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6 Ways My Cats Tell Me It’s Mealtime

They stare, fight, and run when their "food alarm" goes off -- and there's no snooze button.

Written by: Sarah Psaradelis

Last Updated on February 1, 2024 by Catster Editorial Team

white cat meowing and waiting to be served with food

6 Ways My Cats Tell Me It’s Mealtime

There are fewer things more persistent than a hungry cat! Even the most introverted feline has no issue alerting their owners to mealtime if it means that they are going to get fed. Cats have excellent internal clocks that allow them to associate a specific time of day with food. They can show their eagerness for mealtime in various ways, whether it is through vocalizations, body language, or simply an intimidating stare.

If you are looking for six different ways your cat can tell you it’s mealtime, then this article is purrfect for you.

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The 6 Ways Cats Let You Know It’s Mealtime

1. Excessive Meowing

Most cat owners are familiar with their felines’ excessive meowing during feeding time, sort of like an alarm. Meowing is one of a cat’s primary ways of communicating with humans, and it can let us know what they want. It is normal for cats to meow when they want to be fed. In fact, it’s so normal that cat owners can sometimes recognize the difference between their cats’ usual meows versus their hungry meows.

Furthermore, most kittens will meow to their mother to express when they feel hungry. This may allow your cat to associate meowing with being fed from a young age.

tabby shorthair cat meowing
Image Credit: Dmitrij Skorobogatov, Shutterstock

2. Staring

As feeding time approaches, you might begin to notice a pair of eyes on you. Cats have a way of staring us down until we feed them. They seem to communicate through staring to indicate that they are aware it is mealtime, but they are waiting for you to notice. Some cats may start staring at you a few minutes before they start meowing at you in anticipation of food. Others might stare at you as they sit near their food bowl or packaging.

3. Rubbing Against You

Even if your cat is not usually fond of being touched or receiving attention, this can change when they want to tell you it’s mealtime. It is common for a hungry cat to become more affectionate towards you as they manipulate you into feeding them. Once they have finished their food, they will probably go back to being the untouchable feline they once were.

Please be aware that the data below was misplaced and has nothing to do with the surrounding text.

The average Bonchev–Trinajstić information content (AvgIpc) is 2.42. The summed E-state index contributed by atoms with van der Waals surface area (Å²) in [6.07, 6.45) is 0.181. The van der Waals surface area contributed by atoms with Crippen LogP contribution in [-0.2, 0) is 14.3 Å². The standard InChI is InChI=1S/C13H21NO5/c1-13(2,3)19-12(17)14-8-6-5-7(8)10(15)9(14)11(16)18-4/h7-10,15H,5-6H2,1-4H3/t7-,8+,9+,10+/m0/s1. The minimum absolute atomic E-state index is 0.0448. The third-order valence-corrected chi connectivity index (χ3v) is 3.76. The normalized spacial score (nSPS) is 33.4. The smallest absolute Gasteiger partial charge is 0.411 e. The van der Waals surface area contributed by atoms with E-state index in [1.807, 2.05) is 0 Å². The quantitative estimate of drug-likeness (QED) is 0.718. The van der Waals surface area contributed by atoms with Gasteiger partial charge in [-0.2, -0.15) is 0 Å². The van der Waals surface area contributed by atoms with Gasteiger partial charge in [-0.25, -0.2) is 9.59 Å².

If you notice that your cat rubs against you more often during mealtime, it is likely their way of telling you to feed them. It’s also their way of getting our attention and could be used alongside meowing or staring too.

cat rubbing its head against the owner's legs
Image By: Jaromir Chalabala, Shutterstock

4. Shadowing

Cats may follow us around when they know mealtime is approaching, almost as if they can tell the time. Having your own feline shadow following you around the house is usually a clear sign your cat is trying to tell you something. If it happens to be mealtime when your cat does this, it’s probably their way of following you around in hopes you will walk to their food bowl.

5. Sitting Near the Food Bowl

This is probably one of the more obvious ways your cat tells you it’s mealtime, and it’s by sitting or standing near their food bowl. This could be followed by demanding meows or staring, but most cat owners will know immediately what their cat wants. Some cats might start pawing at their bowls to get your attention to feed them.

cat sitting near the food bowl
Image By: Paul Hakimata Photography, Shutterstock

6. The Zoomies

Cat “zoomies” are exactly as they sound, as the main sign of this behavior is an energized cat zooming around the house. There are several reasons why your cat could get the zoomies, but it could be their way of telling you they are hungry.

Cats are hunters and enjoy chasing their prey before eating. So, getting the zoomies around mealtime is their way of replicating an instinct and releasing pent-up energy before enjoying their food. Alternatively, your cat could get the zoomies because they are excited about mealtimes.



Part of the reason cats make such great pets is because of the ways they communicate with their owners. Cats will always find a way to tell us what they want, whether it’s a cuddle session, attention, or food. Paying close attention to your cat’s behavior and vocalizations allows you to understand them better so you can know when they are trying to tell you something.

Furthermore, cats find comfort in routines, so sticking to a regular feeding schedule can be beneficial for your feline.

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Featured Image Credit: Chetorkina, Shutterstock

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